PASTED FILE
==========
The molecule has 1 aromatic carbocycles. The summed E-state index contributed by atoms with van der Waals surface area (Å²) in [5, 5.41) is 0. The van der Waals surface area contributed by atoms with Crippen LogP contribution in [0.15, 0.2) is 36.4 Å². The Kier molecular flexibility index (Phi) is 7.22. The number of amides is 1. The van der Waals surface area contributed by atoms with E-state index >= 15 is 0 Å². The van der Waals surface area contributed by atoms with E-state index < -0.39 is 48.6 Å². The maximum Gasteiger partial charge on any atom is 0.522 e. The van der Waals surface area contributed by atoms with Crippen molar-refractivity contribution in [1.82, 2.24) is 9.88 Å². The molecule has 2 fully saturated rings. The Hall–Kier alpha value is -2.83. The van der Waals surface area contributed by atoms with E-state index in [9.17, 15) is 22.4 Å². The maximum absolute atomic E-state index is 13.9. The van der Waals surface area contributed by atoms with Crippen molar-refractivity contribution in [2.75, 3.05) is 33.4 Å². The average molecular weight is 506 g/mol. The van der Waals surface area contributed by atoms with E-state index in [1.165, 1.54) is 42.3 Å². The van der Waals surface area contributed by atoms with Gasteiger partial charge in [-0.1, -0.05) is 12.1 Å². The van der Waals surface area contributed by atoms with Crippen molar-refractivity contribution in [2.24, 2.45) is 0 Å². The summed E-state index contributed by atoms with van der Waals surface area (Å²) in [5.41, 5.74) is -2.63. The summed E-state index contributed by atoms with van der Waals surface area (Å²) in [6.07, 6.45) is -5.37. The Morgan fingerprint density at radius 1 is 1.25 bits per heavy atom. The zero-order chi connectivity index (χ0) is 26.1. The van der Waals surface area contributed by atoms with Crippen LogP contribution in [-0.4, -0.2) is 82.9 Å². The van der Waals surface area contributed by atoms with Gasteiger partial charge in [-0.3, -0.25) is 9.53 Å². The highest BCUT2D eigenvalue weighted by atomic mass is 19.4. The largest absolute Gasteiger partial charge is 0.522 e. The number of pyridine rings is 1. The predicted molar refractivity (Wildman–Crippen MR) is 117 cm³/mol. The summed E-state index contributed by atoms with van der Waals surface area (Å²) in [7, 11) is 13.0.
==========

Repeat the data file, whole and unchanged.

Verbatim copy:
The molecule has 1 aromatic carbocycles. The summed E-state index contributed by atoms with van der Waals surface area (Å²) in [5, 5.41) is 0. The van der Waals surface area contributed by atoms with Crippen LogP contribution in [0.15, 0.2) is 36.4 Å². The Kier molecular flexibility index (Phi) is 7.22. The number of amides is 1. The van der Waals surface area contributed by atoms with E-state index >= 15 is 0 Å². The van der Waals surface area contributed by atoms with E-state index < -0.39 is 48.6 Å². The maximum Gasteiger partial charge on any atom is 0.522 e. The van der Waals surface area contributed by atoms with Crippen molar-refractivity contribution in [1.82, 2.24) is 9.88 Å². The molecule has 2 fully saturated rings. The Hall–Kier alpha value is -2.83. The van der Waals surface area contributed by atoms with E-state index in [9.17, 15) is 22.4 Å². The maximum absolute atomic E-state index is 13.9. The van der Waals surface area contributed by atoms with Crippen molar-refractivity contribution in [2.75, 3.05) is 33.4 Å². The average molecular weight is 506 g/mol. The van der Waals surface area contributed by atoms with E-state index in [1.165, 1.54) is 42.3 Å². The van der Waals surface area contributed by atoms with Gasteiger partial charge in [-0.1, -0.05) is 12.1 Å². The van der Waals surface area contributed by atoms with Crippen molar-refractivity contribution in [2.24, 2.45) is 0 Å². The summed E-state index contributed by atoms with van der Waals surface area (Å²) in [5.41, 5.74) is -2.63. The summed E-state index contributed by atoms with van der Waals surface area (Å²) in [6.07, 6.45) is -5.37. The Morgan fingerprint density at radius 1 is 1.25 bits per heavy atom. The zero-order chi connectivity index (χ0) is 26.1. The van der Waals surface area contributed by atoms with Crippen LogP contribution in [-0.4, -0.2) is 82.9 Å². The van der Waals surface area contributed by atoms with Gasteiger partial charge in [-0.3, -0.25) is 9.53 Å². The highest BCUT2D eigenvalue weighted by atomic mass is 19.4. The largest absolute Gasteiger partial charge is 0.522 e. The number of pyridine rings is 1. The predicted molar refractivity (Wildman–Crippen MR) is 117 cm³/mol. The summed E-state index contributed by atoms with van der Waals surface area (Å²) in [7, 11) is 13.0.